Terp fan de Takomst can be translated as “Mound of the future”. Mounds (terpen) are an important feature of the Frisian landscape. Their long and rich history in the area appeals to the imagination, while they also raise questions when it comes to archeological details and serve as an inspiration for art, culture, and future developments in the area.
Various people have dreamed of creating the Terp fan de Takomst (‘Mound of the Future’) for some time: a new mound outside the dikes, for research and educational purposes, as a model for the original design, to experiment with new and old brackish crops, and as a place for reflection and contemplation.
The village of Blije has taken the initiative to actually build its own Terp fan de Takomst (‘Mound of the Future’). The village, which feels closely connected with the mudflats, states in a report in which it outlines its vision, “We want to face the Wadden Sea again as we live our everyday lives.” A central element of their plan is to build a new mound outside the dike, at the level of Blije village. Their objective is to create a new place of inspiration, to attract people to the village and the Wadden coast, to share ancient tales with one another, and to create new narratives.
A partnership of Dorpsbelang Blije, It Fryske Gea, the Terpencentrum (a scientific research body part of the Groningen Institute of Archaeology, which is affiliated to Groningen University), Province of Fryslan and Sense of Place, has established a project group with the objective of turning this dream into a reality.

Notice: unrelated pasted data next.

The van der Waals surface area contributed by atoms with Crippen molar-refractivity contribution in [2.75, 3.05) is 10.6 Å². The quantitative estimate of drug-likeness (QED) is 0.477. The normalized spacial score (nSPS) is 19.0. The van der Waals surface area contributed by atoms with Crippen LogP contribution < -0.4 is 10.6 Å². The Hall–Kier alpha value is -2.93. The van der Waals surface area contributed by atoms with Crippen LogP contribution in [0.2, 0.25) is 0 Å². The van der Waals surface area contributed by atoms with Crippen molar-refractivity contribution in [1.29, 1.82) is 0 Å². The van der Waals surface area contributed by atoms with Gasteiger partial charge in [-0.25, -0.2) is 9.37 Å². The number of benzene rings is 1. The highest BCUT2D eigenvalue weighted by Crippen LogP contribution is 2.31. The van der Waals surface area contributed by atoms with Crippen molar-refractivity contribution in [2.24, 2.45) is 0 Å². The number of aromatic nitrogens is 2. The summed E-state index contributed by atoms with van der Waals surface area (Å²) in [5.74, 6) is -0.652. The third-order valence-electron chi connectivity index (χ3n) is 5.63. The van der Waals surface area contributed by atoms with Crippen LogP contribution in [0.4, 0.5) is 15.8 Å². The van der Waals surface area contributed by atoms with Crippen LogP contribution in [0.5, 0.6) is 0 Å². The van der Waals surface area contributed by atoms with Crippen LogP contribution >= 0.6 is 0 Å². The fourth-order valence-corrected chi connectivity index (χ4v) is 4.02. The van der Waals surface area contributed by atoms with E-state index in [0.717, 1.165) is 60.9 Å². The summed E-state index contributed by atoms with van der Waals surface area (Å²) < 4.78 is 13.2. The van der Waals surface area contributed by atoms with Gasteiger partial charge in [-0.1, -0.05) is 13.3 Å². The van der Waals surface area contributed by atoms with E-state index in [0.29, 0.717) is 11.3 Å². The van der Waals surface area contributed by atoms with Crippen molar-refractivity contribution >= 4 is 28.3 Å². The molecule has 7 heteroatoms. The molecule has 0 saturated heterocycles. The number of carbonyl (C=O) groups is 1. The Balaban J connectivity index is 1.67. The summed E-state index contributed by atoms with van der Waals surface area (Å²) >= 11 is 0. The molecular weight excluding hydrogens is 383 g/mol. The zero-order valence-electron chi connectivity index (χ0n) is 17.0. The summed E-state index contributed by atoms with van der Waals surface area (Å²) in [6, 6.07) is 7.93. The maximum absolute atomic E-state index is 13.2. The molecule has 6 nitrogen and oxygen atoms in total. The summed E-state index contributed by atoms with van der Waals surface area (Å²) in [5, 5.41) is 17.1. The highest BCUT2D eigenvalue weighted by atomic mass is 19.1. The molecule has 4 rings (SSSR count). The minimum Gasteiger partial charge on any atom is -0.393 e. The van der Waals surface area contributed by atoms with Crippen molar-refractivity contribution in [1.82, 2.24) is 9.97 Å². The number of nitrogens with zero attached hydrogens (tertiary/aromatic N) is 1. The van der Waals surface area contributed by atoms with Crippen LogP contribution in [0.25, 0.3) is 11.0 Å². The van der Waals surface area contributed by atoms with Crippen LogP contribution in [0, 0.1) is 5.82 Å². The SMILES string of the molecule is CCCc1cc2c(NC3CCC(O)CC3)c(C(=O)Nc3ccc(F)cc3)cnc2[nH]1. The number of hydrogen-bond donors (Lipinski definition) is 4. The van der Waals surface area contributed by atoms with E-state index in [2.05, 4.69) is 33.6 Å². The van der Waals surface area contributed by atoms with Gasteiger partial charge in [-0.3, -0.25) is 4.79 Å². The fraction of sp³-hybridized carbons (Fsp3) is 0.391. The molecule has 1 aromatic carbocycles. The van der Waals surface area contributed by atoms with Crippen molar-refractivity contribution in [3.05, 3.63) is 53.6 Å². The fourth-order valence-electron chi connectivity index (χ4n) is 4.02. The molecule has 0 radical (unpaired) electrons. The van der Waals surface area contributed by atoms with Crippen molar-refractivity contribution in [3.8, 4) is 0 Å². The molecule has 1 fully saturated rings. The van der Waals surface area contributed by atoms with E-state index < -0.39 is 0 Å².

Created by the Observatorium artists collective, the design for the Terp fan de Takomst project is conceived as an ‘artwork’ which appeals to the imagination of every stage of the development process, and serves as a destination for residents and visitors at each of these stages: a ‘Growing Mound’.
Mounds range in size from narrow (5 metres) and low (1 metre) to wide and high (up to 10 metres). Depending on their size, mounds can support anything from one house to a small hamlet to a church, and through the Groeiende Terp (‘Growing Mound’) the Observatorium artist collective wants to visualise and make people experience this process of stacking different layers on top of each other.
Designers are carefully outlining the future shape of the Mound using piles and a spiral pattern, starting at the bottom and ending at the top. The various stages are arranged horizontally, rather than vertically, thereby ensuring that each stage in the growth is and remains visible. One of the mounds will support a house and includes a core platform; a knoll will be added complete with a wall, and the drawing of the piles will ultimately result in a fully developed mound. The beginning is marked by a platform and the end by a wall (as a cross-section) of wood piles at the eventual height.
The clay will be supplied over the years, until the vision has been fully realised and the mound is exactly as it should be.
Realisation date: unknown